What is geoengineering, why is it on the agenda, and why is it controversial?

Geoengineering, also known as climate engineering, describes a range of ways to intervene on a large scale in the Earth’s natural systems – the oceans, soils and atmosphere – to directly combat climate change. They mostly fall into two categories: those designed to remove carbon dioxide (CO2) from the air and those that try to limit the amount of sunlight that reaches the Earth’s surface.

The significant increase in greenhouse gases in the atmosphere due to human activity since the Industrial Revolution is enhancing the natural greenhouse effect and causing climate change. Many scientists now say that we need to consider geoengineering as part of a solution to avoid dangerous levels of climate change: without some form of geoengineering it will be hard to achieve the goal of the Paris Agreement on climate change of keeping the amount of atmospheric warming well below 2°C, let alone meeting the more ambitious targets of a 1.5°C limit.

However, geoengineering methods are not yet proven to work on a large scale, can have unintended negative impacts on the environment, and some argue that they may discourage efforts to reduce greenhouse gas emissions. Public consent for research or deployment may create barriers to its use and there are questions over how to govern technologies that have application and impacts across national boundaries.

What is the aim of Carbon Dioxide Removal and how would it work?

Carbon Dioxide Removal (CDR), or more generally Greenhouse Gas Removal (GGR), is sometimes referred to as ‘negative emissions’ technology. Some scientists argue that to keep the amount of atmospheric warming well below 2°C, ‘trapping’ and removing greenhouse gases may have to be part of the solution, with others arguing for the acceleration of these methods. Most of the Intergovernmental Panel on Climate Change’s models assume that carbon will be taken out of the atmosphere if the world is to have a good chance of meeting the Paris Agreement target.

Some CDR methods are ‘low-tech’, such as large-scale tree-planting. Others involve technologies that as yet have not been proven on any significant scale although some are at pilot project stage. Approaches under consideration include: Bio-Energy with Carbon Capture and Storage (BECCS), which works by collecting the CO2 released from burning biomass (organic materials such as wood or crops) for power and pumping and storing it deep underground, while the biomass absorbs CO2 from the atmosphere as it grows; removing carbon from the atmosphere and storing it deep in the ocean; biochar, where carbon waste from agriculture is ‘charred’ and buried, to lock up its carbon in the soil; creating artificial trees that suck CO2 from the air and store it underground; and ocean fertilisation, adding nutrients to the ocean to encourage growth of CO2-eating plankton.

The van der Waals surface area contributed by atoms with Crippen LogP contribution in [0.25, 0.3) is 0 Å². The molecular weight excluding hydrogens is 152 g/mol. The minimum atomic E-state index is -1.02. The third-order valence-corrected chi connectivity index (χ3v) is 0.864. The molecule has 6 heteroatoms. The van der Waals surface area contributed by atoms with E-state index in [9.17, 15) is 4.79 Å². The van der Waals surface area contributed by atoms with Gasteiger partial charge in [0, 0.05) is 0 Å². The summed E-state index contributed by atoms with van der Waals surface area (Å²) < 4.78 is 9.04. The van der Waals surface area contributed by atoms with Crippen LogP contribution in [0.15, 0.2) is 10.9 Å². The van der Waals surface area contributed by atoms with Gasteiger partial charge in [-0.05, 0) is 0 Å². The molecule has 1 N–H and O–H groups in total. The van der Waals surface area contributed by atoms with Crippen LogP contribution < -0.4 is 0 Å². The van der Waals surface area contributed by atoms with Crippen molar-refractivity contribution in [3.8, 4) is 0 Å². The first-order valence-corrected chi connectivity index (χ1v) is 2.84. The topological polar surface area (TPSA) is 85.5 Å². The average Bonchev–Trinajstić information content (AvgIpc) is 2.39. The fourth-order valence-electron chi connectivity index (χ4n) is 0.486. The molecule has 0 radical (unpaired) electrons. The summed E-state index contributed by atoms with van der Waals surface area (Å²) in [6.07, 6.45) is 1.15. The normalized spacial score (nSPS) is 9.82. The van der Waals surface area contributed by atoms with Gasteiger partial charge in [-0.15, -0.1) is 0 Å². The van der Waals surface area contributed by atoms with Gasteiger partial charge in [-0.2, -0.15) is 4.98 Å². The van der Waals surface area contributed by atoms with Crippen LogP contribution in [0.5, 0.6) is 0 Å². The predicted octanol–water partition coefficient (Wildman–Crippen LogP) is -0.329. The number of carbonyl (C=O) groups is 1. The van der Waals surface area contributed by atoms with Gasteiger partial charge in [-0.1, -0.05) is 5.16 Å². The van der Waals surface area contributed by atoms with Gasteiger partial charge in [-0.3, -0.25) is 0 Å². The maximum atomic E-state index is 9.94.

However, achieving CDR on a scale that would substantially contribute to mitigating climate change is a massive undertaking and the methods have multiple negative side effects. For example, ocean fertilisation may have unwanted side effects on the ecology of the oceans, while growing biomass for BECCS, and large-scale tree-planting, would cause competition for land space for food crops, nature conservation and other uses.

What is the aim of Solar Radiation Management and how would it work?

Solar Radiation Management (SRM) aims to bring down temperatures by reflecting a small amount of sunlight back into space, to limit the amount that reaches the Earth’s surface.

One proposed technique is to inject minute particles of sulphur dioxide into the stratosphere (the upper atmosphere). These particles, known as aerosols, would reflect some sunlight back into space, a process known as ‘global dimming’. This technique copies the natural cooling effect caused by major volcanic eruptions.

Another proposal is ‘marine cloud brightening’, where the clouds that cover oceans could be made lighter in colour and more reflective by spraying tiny droplets of seawater into them, causing them to reflect more sunlight back out into space. This is a way of enhancing the albedo effect, the way that light surfaces reflect more heat than dark surfaces. Another way to enhance albedo is to increase the reflectiveness of the land surface, for example by increasing the amount of white rooftops and light-coloured pavements in urban areas, or enhancing albedo on a larger scale by covering large areas of desert in reflective sheets, or planting crops, shrubs and grasses that are light in colour. However, these larger-scale interventions could cause extreme regional cooling and interfere with local weather.

The possible unintended consequences of stratospheric engineering include changes to precipitation patterns and damage to the ozone layer. The Intergovernmental Panel on Climate Change indicates that SRM methods could substantially reduce the global temperature rise, but that these techniques are unable to address the harmful effects of increased CO2 levels unrelated to temperature, such as ocean acidification. Furthermore, should any of these methods be abruptly stopped, rapid warming of the atmosphere would occur.


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